• The finance activity will process an SV transaction, as appropriate, for the equipment to be transferred-out to other stations. Table D-4 provides examples of SV transactions.
          2. The receiving station:
            • Logistics will enter an FA (acquisition) document to establish the asset in the FAP and notify the finance activity of the transferred property.
            • The finance activity will process an SV transaction, as appropriate, for the transferred-in asset. Table D-5 provides examples of SV transactions.
        2. Purchasing station receives reimbursement from the receiving station:
          1. The purchasing station (transfer out):
            • Logistics will enter an FA (acquisition) document for its portion of equipment purchased to establish the asset in the FAP and notify the finance activity that the remaining equipment is being transferred to the other stations.
            • Logistics and the finance activity will notify the other stations that the personal property has arrived and is being transferred.
            • The finance activity will process an EB transaction with two lines: Line 001, EB 01 with a “D” indicator for the purchasing station; and Line 002, EB 01 with an “I” indicator for the receiving station. The fund will be the appropriated fund, not the AMAF Fund. The EB transactions will automatically generate SV transactions through the GN-068 in the appropriate GL accounts and AMAF Fund.
          2. The receiving station logistics staff will enter an FA (acquisition) document to establish the asset in FAP. Refer to 1.a. (2) above.
      2. Transfer of Existing Personal Property from Station to Station.
        1. The transfer out station:
          • Logistics and finance will verify that the personal property being transferred has been previously established in the FAP and reconciled to the GL.
          • Finance will print the FAS2 FMS table for the equipment acquisition number. This will show the value of the equipment and the accumulated depreciation. To enter equipment with depreciation, refer to Step 2a-1 and continue to Step 2a-2. For equipment without depreciation, refer to Step 2a-2.
          • Step 2a-1 (see Tables D-6 and D-7)
            • Finance will enter an FC (modification) document in the FAP and change the depreciation method to MC (Manual Calculation). This will allow station to change the accumulated depreciation to zero in FMS, MDEP table.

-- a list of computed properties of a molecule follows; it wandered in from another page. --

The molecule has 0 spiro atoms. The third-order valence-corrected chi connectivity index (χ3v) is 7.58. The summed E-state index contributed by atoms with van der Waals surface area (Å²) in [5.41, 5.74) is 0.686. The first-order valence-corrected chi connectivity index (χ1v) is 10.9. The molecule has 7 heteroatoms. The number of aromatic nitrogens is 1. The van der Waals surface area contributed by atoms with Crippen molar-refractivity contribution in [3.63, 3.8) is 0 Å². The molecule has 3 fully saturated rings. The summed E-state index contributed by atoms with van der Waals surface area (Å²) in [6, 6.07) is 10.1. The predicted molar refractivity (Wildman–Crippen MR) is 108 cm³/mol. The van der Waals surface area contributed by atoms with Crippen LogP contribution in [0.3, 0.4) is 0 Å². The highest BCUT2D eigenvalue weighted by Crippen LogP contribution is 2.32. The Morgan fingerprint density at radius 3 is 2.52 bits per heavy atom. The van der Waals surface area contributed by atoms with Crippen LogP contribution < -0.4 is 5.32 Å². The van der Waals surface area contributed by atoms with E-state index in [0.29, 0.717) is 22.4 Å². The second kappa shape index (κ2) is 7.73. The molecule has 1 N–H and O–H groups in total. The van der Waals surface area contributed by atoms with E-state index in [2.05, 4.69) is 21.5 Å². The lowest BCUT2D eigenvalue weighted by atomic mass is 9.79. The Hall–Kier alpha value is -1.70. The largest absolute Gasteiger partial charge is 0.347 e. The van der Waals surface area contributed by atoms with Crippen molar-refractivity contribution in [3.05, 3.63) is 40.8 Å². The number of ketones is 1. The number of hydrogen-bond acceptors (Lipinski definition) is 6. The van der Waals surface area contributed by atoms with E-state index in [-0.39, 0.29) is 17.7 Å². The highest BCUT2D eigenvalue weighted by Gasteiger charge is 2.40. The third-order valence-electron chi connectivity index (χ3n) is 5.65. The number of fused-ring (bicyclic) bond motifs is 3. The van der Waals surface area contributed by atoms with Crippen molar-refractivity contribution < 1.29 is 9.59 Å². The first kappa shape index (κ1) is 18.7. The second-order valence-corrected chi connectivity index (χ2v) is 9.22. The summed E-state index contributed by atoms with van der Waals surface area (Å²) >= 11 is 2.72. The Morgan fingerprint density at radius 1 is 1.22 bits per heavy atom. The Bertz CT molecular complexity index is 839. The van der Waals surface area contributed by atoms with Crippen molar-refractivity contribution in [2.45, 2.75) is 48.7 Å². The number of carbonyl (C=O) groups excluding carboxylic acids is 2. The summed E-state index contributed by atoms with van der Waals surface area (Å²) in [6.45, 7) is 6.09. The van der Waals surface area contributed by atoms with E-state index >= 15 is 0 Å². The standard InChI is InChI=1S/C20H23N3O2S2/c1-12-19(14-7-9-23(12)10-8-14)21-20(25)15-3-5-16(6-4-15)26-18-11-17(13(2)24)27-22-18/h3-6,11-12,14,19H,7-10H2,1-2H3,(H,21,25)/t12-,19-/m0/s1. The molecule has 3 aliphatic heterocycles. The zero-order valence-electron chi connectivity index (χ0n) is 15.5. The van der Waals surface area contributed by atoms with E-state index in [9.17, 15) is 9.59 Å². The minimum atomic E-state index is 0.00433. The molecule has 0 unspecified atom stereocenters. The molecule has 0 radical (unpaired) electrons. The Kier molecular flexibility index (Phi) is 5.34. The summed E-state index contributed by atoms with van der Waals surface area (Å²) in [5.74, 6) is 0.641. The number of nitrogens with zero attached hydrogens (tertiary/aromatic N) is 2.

• Finance will go to the MDEP table. Input Action: S, Fixed Asset type (example, E for Equipment) and Fixed Asset Acquisition Number and enter. It will show the depreciated amount.
            • Change Action: C and on EQUITY 1: 0.00 and TOTAL: 0.00. This changes the depreciation amount to zero. A message will appear that a journal voucher is needed. If an asset has depreciation from prior fiscal years, the transferring-out station will need a copy of FA04 for EOY and the most current FA04. This information must be provided to receiving station.
            • If accumulated depreciation has been posted for the current fiscal year, finance will process one of the following SV transactions to remove the accumulated depreciation and depreciation expense posted to the GLs.
            • If accumulated depreciation has been posted in prior fiscal years, finance will process one of the following SV transactions to remove the accumulated depreciation and depreciation expense posted to the GLs.
          • Step 2a-2 (see Table D-8)
            • Logistics will enter an FC (modification) document to change the asset value to zero when the asset is ready to be transferred.
            • Logistics will enter an FD (disposal) document to generate zero balance GL entries to avoid recognition of a loss on disposal in SGL account 7212.
            • Finance will process an SV transaction, as appropriate, for the transferring-out asset type in FMS.